Asunto(s)
Interpretación Estadística de Datos , Epidemiología/normas , Metaanálisis como Asunto , Fenómenos Fisiológicos de la Nutrición , Evaluación de Resultado en la Atención de Salud/normas , Humanos
3.
US Army Med Dep J ; (1-17): 23-33, 2017.
Artículo en Inglés | MEDLINE | ID: mdl-28511271

RESUMEN

Zika virus (ZIKV) was declared an international public health emergency by the World Health Organization on February 1, 2016. Due to the known and estimated range of the ZIKV mosquito vectors, southern and central US states faced increased risk of ZIKV transmission. With the state of Georgia hosting the world's busiest international airport, a climate that supports the ZIKV vectors, and limited surveillance (13 counties) and response capacity, the Department of Public Health (DPH) was challenged to respond and prevent ZIKV transmission. This case study describes and evaluates the state's surveillance capacity before and after the declaration of ZIKV as a public health emergency. METHOD: We analyzed surveillance data from the DPH to compare the geographical distribution of counties conducting surveillance, total number, and overall percentage of mosquito species trapped in 2015 to 2016. Counties conducting surveillance before and after the identification of the ZIKV risk were mapped using ArcMap 10.4.1. Using SAS (version 9.2) (SAS Institute, Inc, Cary, NC), we performed the independent 2 sample t test to test for differences in prevalence in both years, and a χ² analysis to test for differences between numbers of species across the 13 counties. In addition, weighted frequency counts of mosquitoes were used to test (χ²) an association between major mosquito vector species and 7 urban counties. Lastly, using data from 2012-2016, a time-trend analysis was conducted to evaluate temporal trends in species prevalence. RESULTS: From 2015 to 2016, surveillance increased from 13 to 57 (338% increase) counties geographically dispersed across Georgia. A total of 76,052 mosquitoes were trapped and identified in 2015 compared to 144,731 (90.3% increase) in 2016. Significant differences between species (P<.001) and significant associations (P<.0001) between 7 urban counties and major mosquito vectors were found. Significant differences in prevalence were found between several species and year highlighting species-year temporal trends. CONCLUSIONS: The DPH collaborative response to ZIKV allowed a rapid increase in its surveillance footprint. Existing and new partnerships were developed with the military and local health departments to expand and share data. This additional surveillance data allowed DPH to make sound public health decisions regarding mosquito-borne disease risks and close gaps in data related to vector distribution.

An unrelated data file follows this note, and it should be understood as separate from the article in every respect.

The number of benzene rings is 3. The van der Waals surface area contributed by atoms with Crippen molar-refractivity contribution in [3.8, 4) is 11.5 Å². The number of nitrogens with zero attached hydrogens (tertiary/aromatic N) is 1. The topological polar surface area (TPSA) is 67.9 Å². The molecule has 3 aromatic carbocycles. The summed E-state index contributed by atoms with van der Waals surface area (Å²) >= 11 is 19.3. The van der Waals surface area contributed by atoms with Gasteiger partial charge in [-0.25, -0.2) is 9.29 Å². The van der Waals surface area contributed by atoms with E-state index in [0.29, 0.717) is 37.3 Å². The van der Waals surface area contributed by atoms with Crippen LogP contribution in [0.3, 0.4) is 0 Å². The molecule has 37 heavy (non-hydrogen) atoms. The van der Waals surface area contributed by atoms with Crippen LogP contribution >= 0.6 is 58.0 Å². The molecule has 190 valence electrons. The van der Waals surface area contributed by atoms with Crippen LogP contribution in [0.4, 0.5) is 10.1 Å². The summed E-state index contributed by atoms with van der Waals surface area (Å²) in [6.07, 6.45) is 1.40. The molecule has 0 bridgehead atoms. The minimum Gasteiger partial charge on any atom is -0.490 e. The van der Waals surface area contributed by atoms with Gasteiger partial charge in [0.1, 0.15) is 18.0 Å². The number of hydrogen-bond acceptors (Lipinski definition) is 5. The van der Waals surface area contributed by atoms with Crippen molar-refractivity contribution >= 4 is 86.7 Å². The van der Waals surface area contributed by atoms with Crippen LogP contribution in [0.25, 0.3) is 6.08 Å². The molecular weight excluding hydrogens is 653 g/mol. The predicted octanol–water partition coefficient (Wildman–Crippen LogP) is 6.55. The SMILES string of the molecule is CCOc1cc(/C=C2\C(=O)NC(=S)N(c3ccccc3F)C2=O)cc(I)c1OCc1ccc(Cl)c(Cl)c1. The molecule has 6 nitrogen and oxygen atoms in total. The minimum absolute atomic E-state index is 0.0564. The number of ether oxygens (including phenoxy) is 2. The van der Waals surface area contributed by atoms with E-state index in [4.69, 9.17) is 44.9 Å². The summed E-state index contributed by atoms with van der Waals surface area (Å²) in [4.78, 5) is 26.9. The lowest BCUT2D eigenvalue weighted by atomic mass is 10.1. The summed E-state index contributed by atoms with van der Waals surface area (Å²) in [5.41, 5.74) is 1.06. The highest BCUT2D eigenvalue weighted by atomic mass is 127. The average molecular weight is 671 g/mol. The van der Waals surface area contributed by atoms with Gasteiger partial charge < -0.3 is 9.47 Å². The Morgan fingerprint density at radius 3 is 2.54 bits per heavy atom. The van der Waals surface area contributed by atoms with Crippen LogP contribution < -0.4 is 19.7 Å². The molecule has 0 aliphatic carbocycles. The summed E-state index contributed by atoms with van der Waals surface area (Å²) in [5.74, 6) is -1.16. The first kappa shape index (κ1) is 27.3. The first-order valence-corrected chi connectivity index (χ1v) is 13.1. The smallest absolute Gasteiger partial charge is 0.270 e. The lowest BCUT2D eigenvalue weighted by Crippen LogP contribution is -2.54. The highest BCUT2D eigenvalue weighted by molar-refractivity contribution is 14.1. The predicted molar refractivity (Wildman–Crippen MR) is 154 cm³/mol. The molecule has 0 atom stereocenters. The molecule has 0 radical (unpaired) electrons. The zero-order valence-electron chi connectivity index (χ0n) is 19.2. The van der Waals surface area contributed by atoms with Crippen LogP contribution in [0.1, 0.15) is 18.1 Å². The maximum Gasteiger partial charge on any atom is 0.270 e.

Asunto(s)
Culicidae , Monitoreo Epidemiológico , Control de Mosquitos/métodos , Mosquitos Vectores , Distribución Animal , Animales , Georgia , Humanos , Virus Zika